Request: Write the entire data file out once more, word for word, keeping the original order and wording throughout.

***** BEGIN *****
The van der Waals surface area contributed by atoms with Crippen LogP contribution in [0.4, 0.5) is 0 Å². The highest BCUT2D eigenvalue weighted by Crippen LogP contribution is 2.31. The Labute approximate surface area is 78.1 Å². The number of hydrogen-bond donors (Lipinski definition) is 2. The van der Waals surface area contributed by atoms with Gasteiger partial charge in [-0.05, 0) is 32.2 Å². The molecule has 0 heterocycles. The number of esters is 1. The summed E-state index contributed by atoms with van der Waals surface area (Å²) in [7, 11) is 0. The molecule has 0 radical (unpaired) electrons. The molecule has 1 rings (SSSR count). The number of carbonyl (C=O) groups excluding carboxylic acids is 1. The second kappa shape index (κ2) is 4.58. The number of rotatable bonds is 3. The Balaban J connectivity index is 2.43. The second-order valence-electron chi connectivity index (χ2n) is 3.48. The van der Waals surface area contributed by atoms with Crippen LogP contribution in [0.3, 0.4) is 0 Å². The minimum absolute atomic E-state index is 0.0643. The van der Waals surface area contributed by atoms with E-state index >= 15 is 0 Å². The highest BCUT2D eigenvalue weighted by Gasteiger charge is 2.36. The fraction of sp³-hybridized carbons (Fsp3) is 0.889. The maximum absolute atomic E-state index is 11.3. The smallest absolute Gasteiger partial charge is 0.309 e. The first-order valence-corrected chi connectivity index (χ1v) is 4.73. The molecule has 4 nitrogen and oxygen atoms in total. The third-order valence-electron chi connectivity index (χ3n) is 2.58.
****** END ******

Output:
The van der Waals surface area contributed by atoms with Crippen LogP contribution in [0.4, 0.5) is 0 Å². The highest BCUT2D eigenvalue weighted by Crippen LogP contribution is 2.31. The Labute approximate surface area is 78.1 Å². The number of hydrogen-bond donors (Lipinski definition) is 2. The van der Waals surface area contributed by atoms with Gasteiger partial charge in [-0.05, 0) is 32.2 Å². The molecule has 0 heterocycles. The number of esters is 1. The summed E-state index contributed by atoms with van der Waals surface area (Å²) in [7, 11) is 0. The molecule has 0 radical (unpaired) electrons. The molecule has 1 rings (SSSR count). The number of carbonyl (C=O) groups excluding carboxylic acids is 1. The second kappa shape index (κ2) is 4.58. The number of rotatable bonds is 3. The Balaban J connectivity index is 2.43. The second-order valence-electron chi connectivity index (χ2n) is 3.48. The van der Waals surface area contributed by atoms with Crippen LogP contribution in [0.3, 0.4) is 0 Å². The minimum absolute atomic E-state index is 0.0643. The van der Waals surface area contributed by atoms with E-state index >= 15 is 0 Å². The highest BCUT2D eigenvalue weighted by Gasteiger charge is 2.36. The fraction of sp³-hybridized carbons (Fsp3) is 0.889. The maximum absolute atomic E-state index is 11.3. The smallest absolute Gasteiger partial charge is 0.309 e. The first-order valence-corrected chi connectivity index (χ1v) is 4.73. The molecule has 4 nitrogen and oxygen atoms in total. The third-order valence-electron chi connectivity index (χ3n) is 2.58.